The sample containing cells, impurities and supernatant is placed in contact with the particles responsive to a magnetic field.

The sequestation of cells by particles responsive to a magnetic field can be achieved only if cells and particles associate during the application of a magnetic field. In some embodiments, cell and particle association is established before the application of magnetic field. In other embodiments, the association is established once the field is applied. In each case, the timing and type of association depends on the particle type and buffer conditions.

The particles responsive to a magnetic field used in the present invention can sequester the cells from the supernatant containing impurities by a number of mechanisms. In some embodiments, ionic interactions can exist between cell surfaces and the particles. In some embodiments, cell and particle association is established through antibody/antigen interaction. In some embodiments, cell and particle association is non-covalent, but the duration and strength of this association is such that it allows magnetic particles to push, drag or carry the cells to the source of the magnetic field. The type, duration and strength of this non-covalent, association between cell(s) and particle(s) is determined by the particle size, shape, surface properties, surface morphologies, particle density, solution pH and ionic strength, as those of ordinary skill readily appreciate.

Although, ionic interaction and/or hydrophobic interaction contribute to the cell/particle(s) association, cell and particle association can also be established by physical trapping or temporary attachment of particles to the cell under magnetic force if particles are smaller than cells, or physical trapping or temporary attachment of cell to particle or particle aggregates under magnetic force if cells are smaller than the particle or particle aggregates. Irregular shaped particles are more likely to form this type of cell/particle(s) association. So magnetic particles having size smaller or larger than the cells can be used to sequester the cells. Another factor that affects the efficiency of sequestration is particle density, which in turn is related to the size of the particles and the specific type of cell/particle(s) association that can be formed. In general, the particle density should be high enough that cell/particle(s) association can be established quickly during the application of magnetic force. In certain embodiments, more than one type of non-covalent interactions exist between cells and the particles and one type of interaction may be more prominent than others. Sperm cells have a diameter of about 5 μm; epithelial cells have a diameter of about 50 μm. The particles that will sequester both of these cell types will typically have a diameter within the range of 0.5-100 μm; preferably 1-10 μm with sizes outside the broader range not being excluded. The exact limits of the size range can be ascertained for a given situation of particles and cells by routine experimentation. However, the present range serves as a guide. Based on the teaching of this invention, the skilled in the art can select the appropriate particles size, shape, density and surface properties for optimal sequestering of cells in a particular application.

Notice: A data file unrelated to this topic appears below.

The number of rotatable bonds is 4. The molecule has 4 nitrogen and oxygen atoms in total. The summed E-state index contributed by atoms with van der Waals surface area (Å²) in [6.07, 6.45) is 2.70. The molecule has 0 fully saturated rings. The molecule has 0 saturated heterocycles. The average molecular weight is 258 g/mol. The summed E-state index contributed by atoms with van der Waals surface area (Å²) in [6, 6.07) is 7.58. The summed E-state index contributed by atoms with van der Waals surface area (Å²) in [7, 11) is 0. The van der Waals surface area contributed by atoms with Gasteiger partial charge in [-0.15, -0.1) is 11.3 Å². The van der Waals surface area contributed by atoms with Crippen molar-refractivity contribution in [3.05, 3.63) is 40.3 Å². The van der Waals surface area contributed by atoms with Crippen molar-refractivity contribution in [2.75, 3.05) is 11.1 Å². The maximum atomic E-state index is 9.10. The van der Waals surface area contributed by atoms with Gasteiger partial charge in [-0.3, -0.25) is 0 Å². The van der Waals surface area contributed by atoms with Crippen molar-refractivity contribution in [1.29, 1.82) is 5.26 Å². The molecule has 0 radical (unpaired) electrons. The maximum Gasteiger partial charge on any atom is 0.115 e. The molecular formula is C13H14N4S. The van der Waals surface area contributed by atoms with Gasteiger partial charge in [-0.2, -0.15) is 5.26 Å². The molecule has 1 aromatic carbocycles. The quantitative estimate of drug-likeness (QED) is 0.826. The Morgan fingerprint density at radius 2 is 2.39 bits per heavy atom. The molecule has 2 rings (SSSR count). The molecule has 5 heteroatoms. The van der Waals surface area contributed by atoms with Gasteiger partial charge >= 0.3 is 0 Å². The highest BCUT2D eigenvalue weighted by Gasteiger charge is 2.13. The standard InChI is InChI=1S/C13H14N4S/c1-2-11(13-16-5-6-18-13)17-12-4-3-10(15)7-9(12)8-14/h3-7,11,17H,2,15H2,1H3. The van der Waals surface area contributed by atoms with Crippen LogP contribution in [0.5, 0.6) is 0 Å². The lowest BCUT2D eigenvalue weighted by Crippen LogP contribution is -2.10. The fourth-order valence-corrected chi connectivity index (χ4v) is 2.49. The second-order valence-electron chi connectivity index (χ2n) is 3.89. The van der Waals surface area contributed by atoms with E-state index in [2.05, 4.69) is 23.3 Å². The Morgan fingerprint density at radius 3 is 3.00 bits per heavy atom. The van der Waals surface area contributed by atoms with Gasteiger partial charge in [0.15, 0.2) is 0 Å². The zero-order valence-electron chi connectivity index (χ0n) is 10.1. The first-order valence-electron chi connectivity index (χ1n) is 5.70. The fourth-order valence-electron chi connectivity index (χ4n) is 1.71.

In some embodiments, the particles are derivatized with antibodies, particularly those intended to bind cell surface antigens that are present on all the cells in the sample so as to sequester the cells rather than attempt to separate one cell type from another. The antibodies coated particles could also be a mixture of at least two types with one type of particles coated with antibodies for epithelial cells and the other type of particles coated with antibodies for sperms cells.

Examples of epithelial and sperm cell antibodies include monoclonal BerEP4 against the human epithelial antigen, EpCAM (epithelial cell adhesion molecule); antibodies to sperm protamine; antibodies to carbohydrate epitope located on human sperm agglutination antigen-1 (SAGA-1) (see, e.g., U.S. Pat. No. 5,605,803) (incorporated by reference in its entirety); antibodies to SPAN-X, a sperm protein present in nuclear vacuoles and sperm nuclear redundant membranes (see, e.g., PCT/US99/24973) (incorporated by reference in its entirety). Other potentially useful sperm surface antigens include C58 or SMARC32 (see, e.g., U.S. Published App. 2002/0182751) (incorporated by reference in its entirety). However, epitopes present on sperm cells can be compromised in the presence of DTT and high salt, and therefore, this method may not be a method of choice in certain embodiments.

In other embodiments, the antibodies present on the particles responsive to a magnetic field are directed to ubiquitous cell surface proteins, or ubiquitous cell surface moieties (e.g., carbohydrates), present on both epithelial and sperm cells.

Other embodiments can employ particles that sequester cells based on other non-covalent interactions. Some non-covalent interactions that can be employed are hydrogen bonding, cation-π, π-π interactions, ionic pairing, hydrophobic interaction, dipole-dipole, dipole-induced-dipole, charge-dipole and van Der Waals interactions.